Recordings of Convocations
- Created 18 January 2013; Published 21 February 2013Convocation: Anita Sarkeesian
Anita Sarkeesian is a pop culture media critic and the creator of Feminist Frequency, a video webseries that explores the representations of women in pop culture narratives. Her work focuses on deconstructing the stereotypes and tropes associated with women in popular culture as well as highlighting issues surrounding the targeted harassment of women in online and gaming spaces. Over the past few decades there has been a significant increase in the number of television shows and movies that showcase female action heroes. These roles have helped transform and challenge historical representations of women in the mass media. But are these examples of strong female characters or are they just replicating traditional masculine archetypes in a sexualized, female body? Sarkeesian argues for a new character archetype that supports feminist values and breaks out of traditional oppressive gender binaries in order to promote, encourage, and envision a more just society. The title of her presentation is "I'll Make a Man Out of You: Redefining Strong Female Characters."
- Created 11 January 2013; Published 17 January 2013Convocation: Ronald Henkoff
Ronald Henkoff '76, the editor of the award-winning Bloomberg Markets magazine and an executive editor of Bloomberg News, has been a business journalist for more than three decades. Before joining Bloomberg News as global features editor, Henkoff worked at Fortune magazine where he was Chicago bureau chief and a member of the board of editors. Prior to that he worked for Newsweek magazine in New York, Houston, and London and was Newsweek's European economics editor. Bloomberg Markets, the world's leading financial magazine with 375,000 readers in 150 countries, provides comprehensive, in-depth coverage of the global financial markets and is the go-to source of information on the most essential, can't-miss financial news. A graduate of Carleton College, Henkoff holds an M.S. from Columbia University's Graduate School of Journalism and an M.A. in international history from the London School of Economics and Political Science. Taking a look at how the economy has been affected by scandals within financial institutions, the title of his presentation is "Money, Power and Trust."
- Created 4 January 2013; Published 21 February 2013Convocation: Anthony DeCurtis
Anthony DeCurtis is a contributing editor at Rolling Stone, where his work has appeared for more than thirty years. He has also written for The New York Times, Relix and other publications as a respected author and music critic. DeCurtis is the author of In Other Words: Artists Talk About Life and Work and Rocking My Life Away: Writing About Music and Other Matters. He is editor of Present Tense: Rock & Roll and Culture and Blues & Chaos: The Music Writing of Robert Palmer, and he co-edited the third editions of the Rolling Stone Illustrated History of Rock & Roll and the Rolling Stone Album Guide. DeCurtis holds a PhD in American literature from Indiana University. He helped design the arts-and-culture curriculum at the City University of New York Graduate School of Journalism and currently teaches in the creative writing program at the University of Pennsylvania. A frequent member of the judging panel for the annual Independent Music Awards, DeCurtis has also appeared as a commentator on MTV, VH1, the Today Show and many other news and entertainment programs. The title of his presentation is “The Music of Social Protest.”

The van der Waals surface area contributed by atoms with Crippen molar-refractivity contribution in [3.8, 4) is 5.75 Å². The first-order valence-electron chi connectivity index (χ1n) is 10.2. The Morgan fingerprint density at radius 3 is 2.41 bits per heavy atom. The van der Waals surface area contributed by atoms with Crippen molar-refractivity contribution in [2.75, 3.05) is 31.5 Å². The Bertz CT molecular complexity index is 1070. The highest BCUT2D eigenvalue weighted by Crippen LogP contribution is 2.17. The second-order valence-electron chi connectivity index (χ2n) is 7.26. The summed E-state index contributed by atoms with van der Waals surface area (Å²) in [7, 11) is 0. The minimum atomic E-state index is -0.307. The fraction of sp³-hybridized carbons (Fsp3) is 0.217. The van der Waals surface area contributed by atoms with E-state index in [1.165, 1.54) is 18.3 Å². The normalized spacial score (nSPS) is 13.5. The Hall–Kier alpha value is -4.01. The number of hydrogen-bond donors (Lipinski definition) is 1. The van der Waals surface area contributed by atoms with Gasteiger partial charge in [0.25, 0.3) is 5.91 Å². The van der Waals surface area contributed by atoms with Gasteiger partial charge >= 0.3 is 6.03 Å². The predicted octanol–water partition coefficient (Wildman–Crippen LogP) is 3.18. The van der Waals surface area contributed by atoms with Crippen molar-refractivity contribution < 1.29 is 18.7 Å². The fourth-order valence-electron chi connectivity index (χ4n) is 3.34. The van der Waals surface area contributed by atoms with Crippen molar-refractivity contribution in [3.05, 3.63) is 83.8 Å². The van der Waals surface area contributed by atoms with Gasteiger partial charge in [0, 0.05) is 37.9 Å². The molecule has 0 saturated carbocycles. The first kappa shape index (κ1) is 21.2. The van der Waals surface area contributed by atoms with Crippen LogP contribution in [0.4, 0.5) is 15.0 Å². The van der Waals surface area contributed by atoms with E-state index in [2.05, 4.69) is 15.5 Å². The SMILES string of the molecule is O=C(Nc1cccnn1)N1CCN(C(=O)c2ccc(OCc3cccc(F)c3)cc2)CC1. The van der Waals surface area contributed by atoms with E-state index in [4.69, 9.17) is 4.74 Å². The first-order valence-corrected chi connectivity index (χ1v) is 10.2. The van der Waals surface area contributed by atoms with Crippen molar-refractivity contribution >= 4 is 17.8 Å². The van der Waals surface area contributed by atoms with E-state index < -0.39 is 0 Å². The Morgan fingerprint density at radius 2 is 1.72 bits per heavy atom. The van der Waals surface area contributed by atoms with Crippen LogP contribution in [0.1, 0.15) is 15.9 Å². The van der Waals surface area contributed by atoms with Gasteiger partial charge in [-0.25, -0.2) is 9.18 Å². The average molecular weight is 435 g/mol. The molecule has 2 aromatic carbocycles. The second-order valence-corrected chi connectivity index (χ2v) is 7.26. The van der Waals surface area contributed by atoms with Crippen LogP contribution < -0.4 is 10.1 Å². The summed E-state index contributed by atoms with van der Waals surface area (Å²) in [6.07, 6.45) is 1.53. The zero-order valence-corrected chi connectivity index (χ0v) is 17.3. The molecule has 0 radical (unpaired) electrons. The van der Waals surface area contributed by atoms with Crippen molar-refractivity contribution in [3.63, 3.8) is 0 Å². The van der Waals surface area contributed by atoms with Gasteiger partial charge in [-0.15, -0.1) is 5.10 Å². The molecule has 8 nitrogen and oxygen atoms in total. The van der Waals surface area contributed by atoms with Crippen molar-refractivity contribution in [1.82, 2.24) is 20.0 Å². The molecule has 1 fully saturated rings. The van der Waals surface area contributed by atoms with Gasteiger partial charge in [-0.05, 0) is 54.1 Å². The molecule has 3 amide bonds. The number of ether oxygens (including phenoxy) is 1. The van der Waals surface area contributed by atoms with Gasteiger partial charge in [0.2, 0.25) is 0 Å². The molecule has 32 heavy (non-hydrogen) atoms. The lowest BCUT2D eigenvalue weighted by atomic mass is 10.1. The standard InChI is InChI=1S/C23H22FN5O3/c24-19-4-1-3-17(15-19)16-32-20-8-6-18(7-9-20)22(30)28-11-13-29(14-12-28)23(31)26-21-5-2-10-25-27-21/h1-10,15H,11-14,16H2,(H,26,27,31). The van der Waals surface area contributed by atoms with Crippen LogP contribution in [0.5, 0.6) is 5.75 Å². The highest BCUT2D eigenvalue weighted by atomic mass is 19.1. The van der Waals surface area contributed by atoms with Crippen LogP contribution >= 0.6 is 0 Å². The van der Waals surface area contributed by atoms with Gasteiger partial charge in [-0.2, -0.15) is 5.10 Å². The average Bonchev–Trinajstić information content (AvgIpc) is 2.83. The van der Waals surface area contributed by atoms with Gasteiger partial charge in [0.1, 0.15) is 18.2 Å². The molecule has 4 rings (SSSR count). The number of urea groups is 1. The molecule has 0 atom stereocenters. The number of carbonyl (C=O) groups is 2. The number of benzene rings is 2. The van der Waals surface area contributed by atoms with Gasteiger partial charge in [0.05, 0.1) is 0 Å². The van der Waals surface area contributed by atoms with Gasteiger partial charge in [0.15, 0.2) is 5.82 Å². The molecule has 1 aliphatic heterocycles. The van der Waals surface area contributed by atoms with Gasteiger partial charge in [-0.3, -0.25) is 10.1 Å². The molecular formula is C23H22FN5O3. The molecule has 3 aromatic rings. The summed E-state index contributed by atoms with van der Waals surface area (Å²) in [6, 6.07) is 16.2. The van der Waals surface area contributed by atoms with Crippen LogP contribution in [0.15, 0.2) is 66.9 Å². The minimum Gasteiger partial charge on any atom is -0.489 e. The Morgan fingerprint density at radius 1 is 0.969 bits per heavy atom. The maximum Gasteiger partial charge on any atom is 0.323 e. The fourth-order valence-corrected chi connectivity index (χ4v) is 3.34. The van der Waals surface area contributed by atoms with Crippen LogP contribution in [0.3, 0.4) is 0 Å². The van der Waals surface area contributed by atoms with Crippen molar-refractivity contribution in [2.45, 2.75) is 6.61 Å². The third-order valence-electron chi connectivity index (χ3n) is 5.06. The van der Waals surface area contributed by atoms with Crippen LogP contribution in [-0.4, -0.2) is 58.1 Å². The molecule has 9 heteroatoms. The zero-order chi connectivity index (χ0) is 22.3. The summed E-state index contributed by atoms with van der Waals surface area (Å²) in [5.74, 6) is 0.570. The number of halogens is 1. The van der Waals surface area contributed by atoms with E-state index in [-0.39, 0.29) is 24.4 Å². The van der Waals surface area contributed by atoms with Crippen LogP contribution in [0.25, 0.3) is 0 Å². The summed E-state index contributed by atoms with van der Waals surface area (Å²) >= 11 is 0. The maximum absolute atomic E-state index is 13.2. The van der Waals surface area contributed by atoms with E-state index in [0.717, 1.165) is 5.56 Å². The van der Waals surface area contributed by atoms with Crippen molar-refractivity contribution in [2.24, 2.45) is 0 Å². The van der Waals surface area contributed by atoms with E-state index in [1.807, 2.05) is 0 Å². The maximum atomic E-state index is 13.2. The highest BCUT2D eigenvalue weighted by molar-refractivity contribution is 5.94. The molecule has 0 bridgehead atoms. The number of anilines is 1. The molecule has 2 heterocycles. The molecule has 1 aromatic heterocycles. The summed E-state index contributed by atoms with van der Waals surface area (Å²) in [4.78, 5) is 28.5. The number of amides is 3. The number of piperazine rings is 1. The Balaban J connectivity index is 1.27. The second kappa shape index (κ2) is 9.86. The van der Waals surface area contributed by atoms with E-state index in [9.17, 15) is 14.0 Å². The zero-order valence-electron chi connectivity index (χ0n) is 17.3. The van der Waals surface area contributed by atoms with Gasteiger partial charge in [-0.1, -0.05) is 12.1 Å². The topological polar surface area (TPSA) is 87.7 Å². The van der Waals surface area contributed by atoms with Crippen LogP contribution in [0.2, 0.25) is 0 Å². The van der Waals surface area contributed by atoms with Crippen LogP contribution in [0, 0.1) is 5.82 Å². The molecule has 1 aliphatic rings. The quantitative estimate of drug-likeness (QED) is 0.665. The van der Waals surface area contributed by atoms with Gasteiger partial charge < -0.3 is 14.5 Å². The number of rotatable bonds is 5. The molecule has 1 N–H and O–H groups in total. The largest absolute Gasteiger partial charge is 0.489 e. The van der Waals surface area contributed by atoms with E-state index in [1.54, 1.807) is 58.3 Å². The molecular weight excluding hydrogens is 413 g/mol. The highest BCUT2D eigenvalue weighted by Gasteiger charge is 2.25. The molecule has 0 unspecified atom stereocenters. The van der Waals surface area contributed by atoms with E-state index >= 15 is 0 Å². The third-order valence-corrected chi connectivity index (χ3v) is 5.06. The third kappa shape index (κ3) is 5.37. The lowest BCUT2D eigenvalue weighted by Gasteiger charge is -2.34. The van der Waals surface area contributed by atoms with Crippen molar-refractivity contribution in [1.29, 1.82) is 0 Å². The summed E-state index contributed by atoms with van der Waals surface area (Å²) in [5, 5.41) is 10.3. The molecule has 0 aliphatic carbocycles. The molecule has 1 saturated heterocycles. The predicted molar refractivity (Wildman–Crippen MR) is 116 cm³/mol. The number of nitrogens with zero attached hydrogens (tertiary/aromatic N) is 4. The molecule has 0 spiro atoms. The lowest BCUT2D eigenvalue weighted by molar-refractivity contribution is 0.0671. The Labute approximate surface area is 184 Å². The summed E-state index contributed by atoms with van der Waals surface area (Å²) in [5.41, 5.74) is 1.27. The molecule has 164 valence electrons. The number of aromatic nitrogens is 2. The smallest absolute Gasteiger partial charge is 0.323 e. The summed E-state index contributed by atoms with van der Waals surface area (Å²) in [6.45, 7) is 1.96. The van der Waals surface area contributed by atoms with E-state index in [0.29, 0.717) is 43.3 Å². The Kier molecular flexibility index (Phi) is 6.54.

- Created 2 November 2012; Published 2 November 2012Convocation: Leslie Harper
Leslie Harper is keeping the Ojibwe culture alive and well in northern Minnesota. On the Leech Lake Indian Reservation, it has been decades since anyone has heard Ojibwe children routinely speaking their native tongue. Harper is one of the founders of an elementary school program there designed to revive the language. Its young students hear only Ojibwe in the classroom – all day, every day. Proponents say total immersion in the language is the best way to ensure its survival. That's what's happening every day at the tribally-run Bug-O-Nay-Ge-Shig School east of Cass Lake. Ojibwe language is not the subject in this classroom. It's the vehicle for teaching everything – reading, writing and arithmetic. The four-year-old language immersion program is called Niigaane, which in Ojibwe means "the ones who lead." Harper, who is Ojibwe, learned her native language in a university setting and through self-directed instruction. Her passion for ensuring others learned the native language came partly from the realization that she had no one to talk to outside of a few senior citizens. But, primarily, Harper believes firmly that important cultural knowledge is embedded in the language, and that knowing it helps give children a stronger sense of their own identity. Harper will be speaking about the importance of indigenous languages and language revitalization in contemporary times, including aspects of inclusion, re-creation of space for indigenous languages, and some new policy initiatives being undertaken in Minnesota to support indigenous language revitalization. This Native American Heritage Convocation is sponsored by the Office of Intercultural and International Life.